‘Song of Solomon’ explores, expands on African American stereotypes

Quotes and candy were placed on each chair in the Lovejoy Library Friends Browsing Corner. Once the presentation began, the professor asked for five volunteers to read their quotes. The quotes ranged from Toni Morrison talking about “Song of Solomon” to Ralph Ellison exploring the concept of Americans wearing masks.

English professor DaMaris Hill discussed Toni Morrison's 'Song of Solomon' during the second Year of the Book presentation of the semester. Photo by Kari Williams

And thus began the English department’s second Year of the Book presentation of the semester.

English professor DaMaris Hill, who presented February’s book “Song of Solomon” by Toni Morrison, involved students and faculty in the presentation from the get go because she thinks presentations should be about the community not the individual.

“All [of the quotes] kind of prepared the mind to think of this complex journey that I’m going to take them on about African American identity and art,” Hill said.

“Song of Solomon” explores the life of Milkman, an African American boy, and the adventures and circumstances that occur throughout his life.

Hill discussed the idea of vaudeville, a form of variety entertainment, as an influence on “Song of Solomon” in terms of narrative structure and talking about African American identity.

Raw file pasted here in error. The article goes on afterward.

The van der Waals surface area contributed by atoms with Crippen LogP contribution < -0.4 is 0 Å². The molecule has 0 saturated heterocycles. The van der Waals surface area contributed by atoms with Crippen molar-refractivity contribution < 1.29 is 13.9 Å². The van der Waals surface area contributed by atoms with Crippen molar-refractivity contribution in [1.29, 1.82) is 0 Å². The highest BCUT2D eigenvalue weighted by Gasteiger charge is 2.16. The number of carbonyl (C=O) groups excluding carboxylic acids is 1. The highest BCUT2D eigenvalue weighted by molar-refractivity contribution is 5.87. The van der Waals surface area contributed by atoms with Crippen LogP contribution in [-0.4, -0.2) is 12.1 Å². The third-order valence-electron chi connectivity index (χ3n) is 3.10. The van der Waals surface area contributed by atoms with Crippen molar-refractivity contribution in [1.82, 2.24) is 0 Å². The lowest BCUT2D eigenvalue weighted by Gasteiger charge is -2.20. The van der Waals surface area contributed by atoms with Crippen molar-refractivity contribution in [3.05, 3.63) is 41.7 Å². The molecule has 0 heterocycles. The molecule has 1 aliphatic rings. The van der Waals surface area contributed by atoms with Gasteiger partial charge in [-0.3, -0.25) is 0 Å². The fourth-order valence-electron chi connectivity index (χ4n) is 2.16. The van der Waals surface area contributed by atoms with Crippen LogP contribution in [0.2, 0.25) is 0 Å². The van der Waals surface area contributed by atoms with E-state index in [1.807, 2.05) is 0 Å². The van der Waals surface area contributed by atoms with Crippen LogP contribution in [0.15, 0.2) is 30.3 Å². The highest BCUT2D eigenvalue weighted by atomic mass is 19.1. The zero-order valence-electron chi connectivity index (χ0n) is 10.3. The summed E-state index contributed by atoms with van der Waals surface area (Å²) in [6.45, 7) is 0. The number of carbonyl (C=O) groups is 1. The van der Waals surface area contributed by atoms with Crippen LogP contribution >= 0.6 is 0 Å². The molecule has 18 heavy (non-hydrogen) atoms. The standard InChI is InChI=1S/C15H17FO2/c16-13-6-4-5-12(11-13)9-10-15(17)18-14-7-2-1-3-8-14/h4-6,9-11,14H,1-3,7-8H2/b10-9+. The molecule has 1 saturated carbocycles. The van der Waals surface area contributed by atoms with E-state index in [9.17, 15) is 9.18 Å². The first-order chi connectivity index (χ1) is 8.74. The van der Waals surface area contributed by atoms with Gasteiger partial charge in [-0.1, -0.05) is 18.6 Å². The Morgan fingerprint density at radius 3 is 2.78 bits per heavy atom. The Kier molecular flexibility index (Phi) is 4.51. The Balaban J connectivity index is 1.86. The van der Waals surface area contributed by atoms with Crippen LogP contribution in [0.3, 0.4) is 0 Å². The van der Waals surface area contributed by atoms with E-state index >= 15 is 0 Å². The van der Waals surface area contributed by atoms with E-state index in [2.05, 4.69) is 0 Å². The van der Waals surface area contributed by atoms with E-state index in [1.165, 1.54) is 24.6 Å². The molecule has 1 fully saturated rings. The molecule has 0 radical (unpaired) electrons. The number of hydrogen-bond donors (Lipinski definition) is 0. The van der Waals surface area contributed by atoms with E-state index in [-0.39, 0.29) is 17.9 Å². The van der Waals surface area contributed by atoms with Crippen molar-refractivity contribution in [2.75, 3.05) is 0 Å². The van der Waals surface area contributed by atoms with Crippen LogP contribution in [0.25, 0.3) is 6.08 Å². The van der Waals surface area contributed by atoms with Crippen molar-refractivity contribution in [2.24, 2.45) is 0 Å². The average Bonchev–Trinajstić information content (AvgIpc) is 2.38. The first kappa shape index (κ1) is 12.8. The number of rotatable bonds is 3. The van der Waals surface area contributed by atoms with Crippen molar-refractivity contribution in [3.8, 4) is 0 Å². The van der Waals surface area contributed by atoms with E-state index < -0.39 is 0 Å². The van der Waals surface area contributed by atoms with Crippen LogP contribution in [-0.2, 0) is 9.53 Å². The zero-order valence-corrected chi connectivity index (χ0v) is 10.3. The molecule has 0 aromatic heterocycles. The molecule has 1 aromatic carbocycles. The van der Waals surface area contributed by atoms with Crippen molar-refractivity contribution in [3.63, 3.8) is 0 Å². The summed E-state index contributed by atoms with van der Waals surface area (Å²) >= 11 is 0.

“I think of vaudeville as being the influence because vaudeville was part of the popular culture that fueled negative stereotypes about African Americans,” Hill said. “So I think that was the author’s choice in order to discuss African American identity to start where it kind of got botched up.”

Hill also explored the minstrel characters present in vaudeville – mammy, sambo, over sexualized mulatto, mandingo negro and sapphire – and how those characters were represented in “Song of Solomon.”

Mammy characters were seen as maternal and nonthreatening. Sambo characters were happy and carefree. Mandingo negro portrayals viewed men as animalistic. Sapphires were seen as intelligent and overbearing.

“We talked about the character of Pilate, [Milkman’s aunt], being a more developed version of a mammy figure. So instead of Morrison using Pilate as a stock character that was a mammy figure, she actually fully developed her,” Hill said.

Morrison, according to Hill, took the minstrel characters or stereotypes and developed them.

“She took a caricature, and created dynamic characters from that stereotype associated with African Americans,” Hill said, “And in that way she demystified… any association about African Americans and their limited personas.”

Hill also relied on Ralph Ellison’s essay, “Change the Joke and Split the Yoke” and an essay by Sylvia Winter that shows minstrel stereotypes are also present in music.

Be Sociable, Share!

Filed Under: English Language & Lit

Tags: , , , , , , ,

Comments are closed.

Switch to our mobile site